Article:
63. We welcome the inclusion of a provision for secondments between the National Assembly and the FCO in the Concordat on International Relations, but we do not believe that it goes far enough. The Government should actively encourage secondments between UK public bodies and their Welsh counterparts of all kinds and at all levels. The new target for the proportion of senior civil servants who have experience outside the civil service is welcome and we recommend that, for the purposes of evaluating whether or not the target has been met, secondments from the main Whitehall departments to the National Assembly for Wales and its sponsored public bodies should count as experience outside the civil service. We recommend that the Government should introduce a target for the proportion of UK posts overseas which have at least one member of staff who has some direct experience of working for the Assembly or another public body in Wales. This should apply not just to embassies and consulates but to offices of bodies such as the BTA and British Council.

64. We do not imagine that it will be possible to ensure that there is widespread understanding of Wales within the UK Government by the use of secondments alone. Training also has an important part to play and we understand that the National Assembly is now making efforts to step up its briefing of Government officials. Training and briefing on Wales and Welsh issues is important for those overseas-based staff who are not able to undertake secondments. Wherever possible, the Government should arrange such training in conjunction with the National Assembly.

65. Under the terms of the Concordat on International Relations, where international negotiations bear directly on devolved matters Ministers of officials from the Assembly may form part of the UK negotiation team, although the UK Minister retains lead responsibility. Their duty, as part of the UK team, is to "support and advance the single UK negotiating line" which they will have played a part in developing.[131] The Government told us that the FCO is keen to see Assembly Ministers attending EU Council meetings and other meetings in Brussels.[132] It should be recognised that participation by Assembly Ministers and officials in UK negotiating teams in Europe serves not only to ensure that Wales's interests are taken into account in the negotiations, but to raise its profile on the European stage.

ASPBs' overseas offices

66. As we have already noted, Wales's budgets for international promotion are small. The Wales Tourist Board has a smaller budget for overseas promotion than its Scottish or Irish counterparts.[133] We frequently heard the complaint that Welsh bodies simply did not have enough overseas-based staff to work effectively. One way of expanding the coverage of each of the ASPBs would be to establish a single "brand" (perhaps including a common name and logo) which would enable overseas offices of ASPBs effectively to act as "Welsh embassies" providing a first stop for access to the full range of services provided by the Assembly and the relevant services provided by the UK Government. In the majority of cases, this might involve little more than fielding and forwarding queries or distributing other organisations' literature, but the existence of a single, easily identifiable brand identity would help to promote a clear, strong image abroad.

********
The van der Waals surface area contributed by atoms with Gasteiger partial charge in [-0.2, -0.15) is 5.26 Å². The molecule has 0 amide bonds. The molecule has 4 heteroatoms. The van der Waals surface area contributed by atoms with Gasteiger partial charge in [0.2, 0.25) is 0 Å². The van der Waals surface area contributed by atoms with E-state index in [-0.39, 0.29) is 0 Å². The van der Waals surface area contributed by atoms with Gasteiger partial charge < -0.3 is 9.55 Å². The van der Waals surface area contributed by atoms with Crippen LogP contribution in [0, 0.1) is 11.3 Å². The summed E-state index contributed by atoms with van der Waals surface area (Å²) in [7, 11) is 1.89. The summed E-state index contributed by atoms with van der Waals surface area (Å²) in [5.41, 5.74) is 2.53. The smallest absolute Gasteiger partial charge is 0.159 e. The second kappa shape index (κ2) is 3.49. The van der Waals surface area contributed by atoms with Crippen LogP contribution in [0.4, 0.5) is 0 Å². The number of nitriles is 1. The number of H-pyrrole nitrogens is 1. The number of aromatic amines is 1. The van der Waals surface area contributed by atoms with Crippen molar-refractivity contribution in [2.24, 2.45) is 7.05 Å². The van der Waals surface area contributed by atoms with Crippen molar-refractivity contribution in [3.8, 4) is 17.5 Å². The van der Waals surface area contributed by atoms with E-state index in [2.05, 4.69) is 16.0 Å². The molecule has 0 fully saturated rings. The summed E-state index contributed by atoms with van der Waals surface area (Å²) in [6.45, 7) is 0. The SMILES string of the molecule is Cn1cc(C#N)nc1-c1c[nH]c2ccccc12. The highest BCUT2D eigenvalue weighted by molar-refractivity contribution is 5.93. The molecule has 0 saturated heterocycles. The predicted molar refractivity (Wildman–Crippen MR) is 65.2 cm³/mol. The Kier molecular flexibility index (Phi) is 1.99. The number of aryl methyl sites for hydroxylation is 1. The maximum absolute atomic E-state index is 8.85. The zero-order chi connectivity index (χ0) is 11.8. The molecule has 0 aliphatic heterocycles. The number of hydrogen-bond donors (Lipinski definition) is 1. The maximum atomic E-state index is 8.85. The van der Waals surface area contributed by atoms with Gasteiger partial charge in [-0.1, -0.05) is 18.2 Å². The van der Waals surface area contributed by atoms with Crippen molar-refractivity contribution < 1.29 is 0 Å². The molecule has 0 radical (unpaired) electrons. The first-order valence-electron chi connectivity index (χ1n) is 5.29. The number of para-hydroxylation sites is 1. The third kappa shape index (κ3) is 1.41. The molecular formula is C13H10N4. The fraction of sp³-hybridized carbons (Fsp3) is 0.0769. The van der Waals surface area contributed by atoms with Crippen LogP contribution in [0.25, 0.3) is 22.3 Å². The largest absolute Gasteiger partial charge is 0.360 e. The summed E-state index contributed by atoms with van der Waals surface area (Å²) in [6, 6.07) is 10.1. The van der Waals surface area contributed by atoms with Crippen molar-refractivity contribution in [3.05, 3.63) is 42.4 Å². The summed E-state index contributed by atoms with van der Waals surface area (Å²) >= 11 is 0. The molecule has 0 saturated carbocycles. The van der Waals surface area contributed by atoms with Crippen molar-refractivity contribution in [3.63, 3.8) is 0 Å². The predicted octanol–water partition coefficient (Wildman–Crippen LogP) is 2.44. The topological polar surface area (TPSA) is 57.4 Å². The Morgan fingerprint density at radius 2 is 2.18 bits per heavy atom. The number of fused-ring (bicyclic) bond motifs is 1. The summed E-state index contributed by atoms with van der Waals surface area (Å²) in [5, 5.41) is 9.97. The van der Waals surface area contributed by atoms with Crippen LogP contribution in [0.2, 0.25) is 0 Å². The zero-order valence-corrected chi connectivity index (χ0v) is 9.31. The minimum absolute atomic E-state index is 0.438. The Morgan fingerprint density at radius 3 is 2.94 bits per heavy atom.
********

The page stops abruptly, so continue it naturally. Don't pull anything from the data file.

Foreign diplomatic representation in Wales

67. At the moment there is only one diplomatic post in Cardiff, that of the Consul-General of Ireland. The United States Embassy has a Welsh Affairs Officer, who spends part of her time in Wales but is based in London. Both these posts were established in response to devolution, or in anticipation of it.[134] There are also a number of honorary consuls who provide a much more limited range of services than diplomatic posts, and whose principal task is the protect the interests of the nationals of the countries which they represent. Scotland and Northern Ireland both have more career consular representatives than Wales and we wrote to the embassies of all those countries which had established full Consulates-General or Consulates in Edinburgh or Belfast to find out why they had not done so in Cardiff.[135] The range of responses was varied: some countries were actively considering the idea but were conscious of the budgetary implications. Others felt that honorary consular representation was adequate for their needs and others had, for one reason or another, stronger economic or cultural links with Scotland or Northern Ireland than with Wales.[136]

68. Wales has not always been so lacking in diplomatic representation. There have been several US Consulates in Wales from the 19th Century onwards, including one in Cardiff until 1963 and others in Beaumaris, Carmarthen, Llanelli, Milford Haven, Newport and Swansea. The Chief Executive of BTI told us that it made little difference whether a country was host to foreign diplomatic representation or not and that it was the quality of that country's representation abroad which made the difference.[137] It may be that the practical benefits are small, but we believe that they are there and we are concerned Wales will be disadvantaged in England, Scotland and Northern Ireland all have a greater international diplomatic presence. Diplomatic representation also carries strong symbolic significance as a mark of nationhood. We were pleased to learn from the Minister of State for Foreign & Commonwealth Affairs that he would like to see more consular posts in Wales and that the FCO was actively encouraging the idea, and encouraging visits to Wales by senior London-based diplomats.[138] He suggested that it might be time for a fresh reminder to embassies in London about the post-devolution benefits of representation in Wales,[139] and we agree. Recognising that the decision as to where to locate its diplomatic and consular posts is always a matter for the country concerned, we recommend that the Government should continue actively to promote to London embassies the benefits of consular representation in Wales.